Switching To Center
During his four years in the league, Hickson has had three area codes on his resume, playing his first three seasons in Cleveland before moving to Sacramento for the beginning of the 2011-12 abbreviated season and finishing out the year in Portland.
His nineteen games in a Blazers uniform last year was just a teaser of what fans should expect from the fifth year forward/center.
On March 21, 2012, the Portland Trail Blazers, who were dealing with struggles and hard times of their own, plucked Hickson off of the NBA waiver wire two days after the Sacramento Kings released his rights.
In his audition with the Blazers, Hickson found himself filling for both LaMarcus Aldridge and whichever big man was healthy enough to lace em up to play the post (Marcus Camby, Joel Pryzbilla, Kurt Thomas).
Starting in ten of the nineteen games and playing roughly thirty minutes a night, Hickson averaged 15.1 points, 8.3 rebounds and nearly a block a game.
During that short stint, the 23 year old forward not only impressed the Rose Garden faithful, but more importantly wowed the Blazers front office enough to warrant a one year, $4.0 million contract for the 2012-13 season.
Ready to prove that not only is he worth the one year salary, but that he can also be a key contributor for the Blazers rebuilding project.
Hickson has started the 2012-13 preseason where he left off last year
In two games (which like summer league have to sometimes be taken with a grain of salt), the North Carolina State product has averaged 8.5 points, 6 rebounds and 1.5 blocks in about 20 minutes of floor time.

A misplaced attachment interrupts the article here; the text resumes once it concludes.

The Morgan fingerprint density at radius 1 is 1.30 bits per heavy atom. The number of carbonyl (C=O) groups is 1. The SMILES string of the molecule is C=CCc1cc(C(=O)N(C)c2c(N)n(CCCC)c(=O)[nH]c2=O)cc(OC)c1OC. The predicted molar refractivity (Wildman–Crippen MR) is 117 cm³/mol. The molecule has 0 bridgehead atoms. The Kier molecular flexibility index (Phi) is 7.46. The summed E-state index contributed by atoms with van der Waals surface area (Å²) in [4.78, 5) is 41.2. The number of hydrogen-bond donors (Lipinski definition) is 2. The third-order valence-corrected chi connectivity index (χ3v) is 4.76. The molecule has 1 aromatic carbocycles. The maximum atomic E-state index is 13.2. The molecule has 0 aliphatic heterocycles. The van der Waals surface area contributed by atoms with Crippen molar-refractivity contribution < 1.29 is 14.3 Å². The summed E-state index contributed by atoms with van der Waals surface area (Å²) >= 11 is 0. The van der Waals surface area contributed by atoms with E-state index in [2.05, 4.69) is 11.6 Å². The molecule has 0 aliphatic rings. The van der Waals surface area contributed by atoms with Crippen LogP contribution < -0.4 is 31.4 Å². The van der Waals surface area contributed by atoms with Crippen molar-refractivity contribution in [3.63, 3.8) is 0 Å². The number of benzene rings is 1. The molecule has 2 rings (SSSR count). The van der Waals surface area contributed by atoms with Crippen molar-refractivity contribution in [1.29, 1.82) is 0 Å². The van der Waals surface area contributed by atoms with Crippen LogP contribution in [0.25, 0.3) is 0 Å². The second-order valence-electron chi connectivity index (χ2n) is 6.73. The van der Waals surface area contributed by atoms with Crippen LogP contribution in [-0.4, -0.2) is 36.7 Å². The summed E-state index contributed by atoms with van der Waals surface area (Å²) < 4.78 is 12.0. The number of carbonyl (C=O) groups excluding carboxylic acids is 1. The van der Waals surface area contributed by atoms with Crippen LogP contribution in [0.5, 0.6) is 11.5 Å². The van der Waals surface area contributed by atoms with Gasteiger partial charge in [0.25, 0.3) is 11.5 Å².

While Hickson has struggled the last two years with his field goal percentage (45% in 2010-11 and 37% during his run with the Kings last year), he has apparently found his knack with the Blazers, hitting for over half of his attempts last year and sitting right at 50% throughout the beginning of the 2012-13 season.
With LaMarcus Aldridge secured as the starting power forward, Coach Terry Stotts has two options to choose from this season.
He can either go slightly smaller by moving Aldridge to the five spot and play the 6’9″ Hickson at the four, or Stott’s can start rookie Myers Leonard at the pivot and bring Hickson off the bench in an energizer role for either of the two.
In an interview with the Portland Tribune, it appears as though Stotts feels the same high regard for Hickson that many Blazers fans do.
“I’m not going to say who the starter will be; that’s what training camp is for,” Stotts says. “But I don’t want to dismiss what J.J. did for the team last year.
He earned the right to come in and have that position to start camp. He earned a (one-year free-agent) contract, he earned minutes and the team played well with him on the court.
That works in his favor.
“J.J.’s not the prototypical center, but he complements LaMarcus (Aldridge) well. He’s a big guy, strong and athletic, and what he can do defensively against pick-and-rolls with his athleticism will help us.”
If Hickson can in fact continue where he left off last season for the Blazers, the present and future of the club might not be as hard a pill to swallow as many expect.